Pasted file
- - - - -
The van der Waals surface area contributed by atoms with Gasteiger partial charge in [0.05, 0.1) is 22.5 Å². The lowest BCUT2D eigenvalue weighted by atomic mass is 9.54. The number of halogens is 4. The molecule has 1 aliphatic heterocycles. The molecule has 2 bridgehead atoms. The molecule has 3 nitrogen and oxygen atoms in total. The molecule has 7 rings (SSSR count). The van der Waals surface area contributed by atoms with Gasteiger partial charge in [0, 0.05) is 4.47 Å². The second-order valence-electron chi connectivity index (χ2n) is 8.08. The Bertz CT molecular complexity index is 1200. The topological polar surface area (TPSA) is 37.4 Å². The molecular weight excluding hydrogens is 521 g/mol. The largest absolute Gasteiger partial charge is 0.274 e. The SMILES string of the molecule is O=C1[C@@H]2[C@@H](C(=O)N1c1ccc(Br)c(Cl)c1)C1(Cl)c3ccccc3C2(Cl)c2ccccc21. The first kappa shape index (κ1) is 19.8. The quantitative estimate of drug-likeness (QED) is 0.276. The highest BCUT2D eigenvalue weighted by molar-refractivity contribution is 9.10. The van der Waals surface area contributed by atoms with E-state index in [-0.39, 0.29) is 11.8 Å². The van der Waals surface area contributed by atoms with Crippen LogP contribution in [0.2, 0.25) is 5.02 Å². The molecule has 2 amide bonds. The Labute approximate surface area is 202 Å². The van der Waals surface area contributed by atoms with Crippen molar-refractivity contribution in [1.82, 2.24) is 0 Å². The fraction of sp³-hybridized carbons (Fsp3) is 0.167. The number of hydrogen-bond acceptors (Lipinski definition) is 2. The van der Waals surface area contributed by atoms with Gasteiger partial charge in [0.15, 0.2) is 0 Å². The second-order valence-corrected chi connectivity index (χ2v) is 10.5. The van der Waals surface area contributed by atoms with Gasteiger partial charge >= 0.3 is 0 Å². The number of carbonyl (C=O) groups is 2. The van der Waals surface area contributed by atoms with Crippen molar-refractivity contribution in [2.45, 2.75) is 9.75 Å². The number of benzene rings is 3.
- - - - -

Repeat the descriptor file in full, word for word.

The van der Waals surface area contributed by atoms with Gasteiger partial charge in [0.05, 0.1) is 22.5 Å². The lowest BCUT2D eigenvalue weighted by atomic mass is 9.54. The number of halogens is 4. The molecule has 1 aliphatic heterocycles. The molecule has 2 bridgehead atoms. The molecule has 3 nitrogen and oxygen atoms in total. The molecule has 7 rings (SSSR count). The van der Waals surface area contributed by atoms with Gasteiger partial charge in [0, 0.05) is 4.47 Å². The second-order valence-electron chi connectivity index (χ2n) is 8.08. The Bertz CT molecular complexity index is 1200. The topological polar surface area (TPSA) is 37.4 Å². The molecular weight excluding hydrogens is 521 g/mol. The largest absolute Gasteiger partial charge is 0.274 e. The SMILES string of the molecule is O=C1[C@@H]2[C@@H](C(=O)N1c1ccc(Br)c(Cl)c1)C1(Cl)c3ccccc3C2(Cl)c2ccccc21. The first kappa shape index (κ1) is 19.8. The quantitative estimate of drug-likeness (QED) is 0.276. The highest BCUT2D eigenvalue weighted by molar-refractivity contribution is 9.10. The van der Waals surface area contributed by atoms with E-state index in [-0.39, 0.29) is 11.8 Å². The van der Waals surface area contributed by atoms with Crippen LogP contribution in [0.2, 0.25) is 5.02 Å². The molecule has 2 amide bonds. The Labute approximate surface area is 202 Å². The van der Waals surface area contributed by atoms with Crippen molar-refractivity contribution in [1.82, 2.24) is 0 Å². The fraction of sp³-hybridized carbons (Fsp3) is 0.167. The number of hydrogen-bond acceptors (Lipinski definition) is 2. The van der Waals surface area contributed by atoms with Gasteiger partial charge in [0.15, 0.2) is 0 Å². The second-order valence-corrected chi connectivity index (χ2v) is 10.5. The van der Waals surface area contributed by atoms with Gasteiger partial charge >= 0.3 is 0 Å². The number of carbonyl (C=O) groups is 2. The van der Waals surface area contributed by atoms with Crippen molar-refractivity contribution in [2.45, 2.75) is 9.75 Å². The number of benzene rings is 3.